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Chinese-isms and Attempting to Understand China (by Nathan)

1763 Chinese Map of the World (Credit: wikicommons)

1763 Chinese Map of the World (Credit: wikicommons)

I think it was Churchill that described Russia as a “riddle wrapped in a mystery inside an enigma.”  The idea was that in no way was it possible for Churchill to understand or justify the actions that he was witnessing.  But, what about China? Things have changed a lot in the last 75 years, but I think it is appropriate to say that China is a riddle wrapped in a mystery inside an enigma with a gold and red bow.  We were definitely challenged in our travels in China. We spent TEN weeks exploring the country; we traveled in six provinces, we visited twenty cities and I feel that I have only grazed the surface of Chinese culture, the food and the landscapes.  China is a country that is magnificent and confusing and it needed a summary of its own.  We saw so many beautiful places and we ate very delicious food, but we also had cultural experiences that left us perplexed.  Occasionally we came across a few good “Chinese-isms” or chinglish that provided some smiles along the way.  I’m posting pictures of some of the best ones as well as my random observations on food, transport, hygiene, speaking Mandarin, translations, censorship, materialism, staring and being a lao wei in China.  Scroll down towards the end for a breakdown of our daily costs in the mainland and in Hong Kong.

I think of Hansel and Gretel with this one, only bewitched stuffed animals were sold inside.

I think of Hansel and Gretel, only bewitched stuffed animals were sold inside.

I love that the words “angle” and “Salisbury” were just added for fun.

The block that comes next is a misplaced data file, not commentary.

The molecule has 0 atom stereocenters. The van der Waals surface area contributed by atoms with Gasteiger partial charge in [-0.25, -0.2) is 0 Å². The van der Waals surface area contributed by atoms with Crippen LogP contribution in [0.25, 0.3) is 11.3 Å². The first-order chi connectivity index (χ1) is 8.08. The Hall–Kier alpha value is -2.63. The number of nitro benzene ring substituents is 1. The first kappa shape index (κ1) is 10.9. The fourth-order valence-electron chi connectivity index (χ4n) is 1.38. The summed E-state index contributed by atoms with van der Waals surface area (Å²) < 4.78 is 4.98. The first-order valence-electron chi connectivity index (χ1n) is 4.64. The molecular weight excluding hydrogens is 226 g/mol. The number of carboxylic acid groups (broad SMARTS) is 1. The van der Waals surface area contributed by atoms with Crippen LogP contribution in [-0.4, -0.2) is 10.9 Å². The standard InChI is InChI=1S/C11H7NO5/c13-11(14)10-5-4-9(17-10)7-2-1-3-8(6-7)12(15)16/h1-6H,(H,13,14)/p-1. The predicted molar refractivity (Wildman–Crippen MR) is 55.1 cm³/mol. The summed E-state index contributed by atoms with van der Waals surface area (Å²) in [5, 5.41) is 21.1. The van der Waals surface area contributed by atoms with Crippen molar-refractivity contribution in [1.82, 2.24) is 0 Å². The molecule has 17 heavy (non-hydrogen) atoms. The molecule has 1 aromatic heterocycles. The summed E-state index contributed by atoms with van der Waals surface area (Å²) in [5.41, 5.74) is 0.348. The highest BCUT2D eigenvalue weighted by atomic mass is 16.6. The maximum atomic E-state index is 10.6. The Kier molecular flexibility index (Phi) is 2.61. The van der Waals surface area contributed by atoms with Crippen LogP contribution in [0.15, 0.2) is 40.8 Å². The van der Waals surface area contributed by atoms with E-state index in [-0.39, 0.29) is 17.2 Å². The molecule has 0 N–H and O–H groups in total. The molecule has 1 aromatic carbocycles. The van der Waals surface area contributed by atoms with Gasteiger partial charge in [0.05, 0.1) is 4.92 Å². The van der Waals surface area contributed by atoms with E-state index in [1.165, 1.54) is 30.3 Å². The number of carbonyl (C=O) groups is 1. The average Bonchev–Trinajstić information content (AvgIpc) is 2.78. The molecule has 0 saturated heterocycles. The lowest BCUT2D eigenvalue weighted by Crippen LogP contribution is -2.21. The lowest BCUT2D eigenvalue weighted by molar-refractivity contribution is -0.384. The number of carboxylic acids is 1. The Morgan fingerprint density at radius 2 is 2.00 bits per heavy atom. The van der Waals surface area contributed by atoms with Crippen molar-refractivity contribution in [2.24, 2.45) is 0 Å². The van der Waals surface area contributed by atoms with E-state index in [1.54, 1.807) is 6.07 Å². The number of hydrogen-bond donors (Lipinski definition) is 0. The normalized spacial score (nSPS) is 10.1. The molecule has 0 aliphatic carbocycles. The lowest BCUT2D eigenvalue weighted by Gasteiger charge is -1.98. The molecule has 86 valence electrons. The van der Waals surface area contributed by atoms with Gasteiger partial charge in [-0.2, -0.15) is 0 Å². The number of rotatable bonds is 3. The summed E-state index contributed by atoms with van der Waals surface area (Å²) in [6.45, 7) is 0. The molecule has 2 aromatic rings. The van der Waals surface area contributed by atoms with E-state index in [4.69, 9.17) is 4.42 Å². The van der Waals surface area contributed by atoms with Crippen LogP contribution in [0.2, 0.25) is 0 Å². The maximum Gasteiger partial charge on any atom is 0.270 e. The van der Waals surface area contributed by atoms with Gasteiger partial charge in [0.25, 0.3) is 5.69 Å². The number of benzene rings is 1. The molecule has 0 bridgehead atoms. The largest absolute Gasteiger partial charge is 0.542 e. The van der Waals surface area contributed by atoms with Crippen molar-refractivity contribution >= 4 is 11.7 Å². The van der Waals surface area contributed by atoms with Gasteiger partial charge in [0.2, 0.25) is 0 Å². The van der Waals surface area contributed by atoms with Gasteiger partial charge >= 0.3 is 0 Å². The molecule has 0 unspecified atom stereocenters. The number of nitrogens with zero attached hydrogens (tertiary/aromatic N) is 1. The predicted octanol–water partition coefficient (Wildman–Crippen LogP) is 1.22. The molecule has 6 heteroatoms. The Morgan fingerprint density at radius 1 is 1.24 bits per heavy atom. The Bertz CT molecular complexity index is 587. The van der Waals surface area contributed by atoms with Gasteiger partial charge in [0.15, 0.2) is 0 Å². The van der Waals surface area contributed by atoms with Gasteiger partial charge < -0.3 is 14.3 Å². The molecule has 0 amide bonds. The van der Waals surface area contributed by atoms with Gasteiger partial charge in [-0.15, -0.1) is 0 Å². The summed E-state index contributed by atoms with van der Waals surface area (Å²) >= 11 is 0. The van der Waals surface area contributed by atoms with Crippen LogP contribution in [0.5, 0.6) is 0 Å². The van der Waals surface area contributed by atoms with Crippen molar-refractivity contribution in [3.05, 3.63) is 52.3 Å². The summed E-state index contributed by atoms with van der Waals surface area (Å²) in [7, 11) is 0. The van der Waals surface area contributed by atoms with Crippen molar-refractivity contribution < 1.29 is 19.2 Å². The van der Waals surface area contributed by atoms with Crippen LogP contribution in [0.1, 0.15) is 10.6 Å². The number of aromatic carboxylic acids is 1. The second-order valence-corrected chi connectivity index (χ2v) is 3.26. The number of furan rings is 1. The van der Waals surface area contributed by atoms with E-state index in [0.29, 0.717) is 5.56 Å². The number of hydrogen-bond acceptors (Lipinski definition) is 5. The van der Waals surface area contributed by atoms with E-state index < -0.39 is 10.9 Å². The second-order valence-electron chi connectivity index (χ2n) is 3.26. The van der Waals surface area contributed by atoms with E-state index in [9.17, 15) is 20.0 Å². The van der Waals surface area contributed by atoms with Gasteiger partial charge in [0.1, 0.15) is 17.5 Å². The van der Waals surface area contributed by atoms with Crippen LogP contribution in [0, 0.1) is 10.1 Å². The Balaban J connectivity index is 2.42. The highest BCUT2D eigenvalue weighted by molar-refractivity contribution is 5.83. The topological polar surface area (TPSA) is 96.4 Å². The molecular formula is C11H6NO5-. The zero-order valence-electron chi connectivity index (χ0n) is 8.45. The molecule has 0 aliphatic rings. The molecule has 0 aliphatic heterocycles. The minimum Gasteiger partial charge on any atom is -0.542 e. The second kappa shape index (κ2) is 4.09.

I love that the words “angle” and “Salisbury” were just added for fun.

This is not just any trash bin, it is the one where “unrecycling” is necessary

This is not just any trash bin, it is the one where “unrecycling” is necessary

I think that China and I have one of those love/hate relationships.  I think it is a beautiful country that is continuously complicated with all types of irony.  I am completely fascinated and head over heels for Chinese food also all its varieties.  From Yunnan, to Hunan or Sichuan, the most humble peasant shop owner can turn out dumplings and noodles that I still dream about.  Few places on earth have food like China.  The Chinese definitely love their food too.

The is where Jim Carrey created his signature line in “The Mask”

The is where Jim Carrey created his signature line in “The Mask”

We took buses every day in China and for some reason it is a thing for older men to snort and pull up phlegm from their entire bodies then spit it on the floor of the moving bus.  People didn’t just spit on the bus, of course, they spit everywhere.  But it was when it occurred in enclosed spaces, like buses and restaurants, that it was particularly gag inducing.  Seriously, wtf.  Even the excellent and modern long distance trains were not safe.  China has such an excellent rail network.  I love the subtle sway and knocking of trains, even the tiny compartments provide a cozy comfort. We were sitting on a train and I watched a guy sneeze (it was close quarters); he of course did not cover his mouth or nose.  With snot all over his face and shirt he turns to the train curtain to wipe himself off.  It is a bewildering attitude towards hygiene when one sees people cleaning their chopsticks in hot tea before eating but not washing their hands, covering their sneezes and spitting everywhere.  We rarely got sick in the rest of our travels but in China we consistently developed new colds.

It’s a barbecue place with fries?

It’s a barbecue place with fries?

I searched and searched for such a couch, but I only found paintings of “conches.”

I searched and searched for such a couch, but I only found paintings of “conches.”

There is no doubt that I struggled to speak mandarin in China.  In fact, Carmen and I worked pretty hard to learn some key phrases of Putonghua, the dialect of Beijing, but we repeatedly found that the dialects throughout the country vary so diversely that we were lucky if we could get our duoshao chen (translation: how much is it?) understood by the people.  We resorted to copious amounts of pointing and we found amusement in the translations that restaurants and shop owners found for their signs.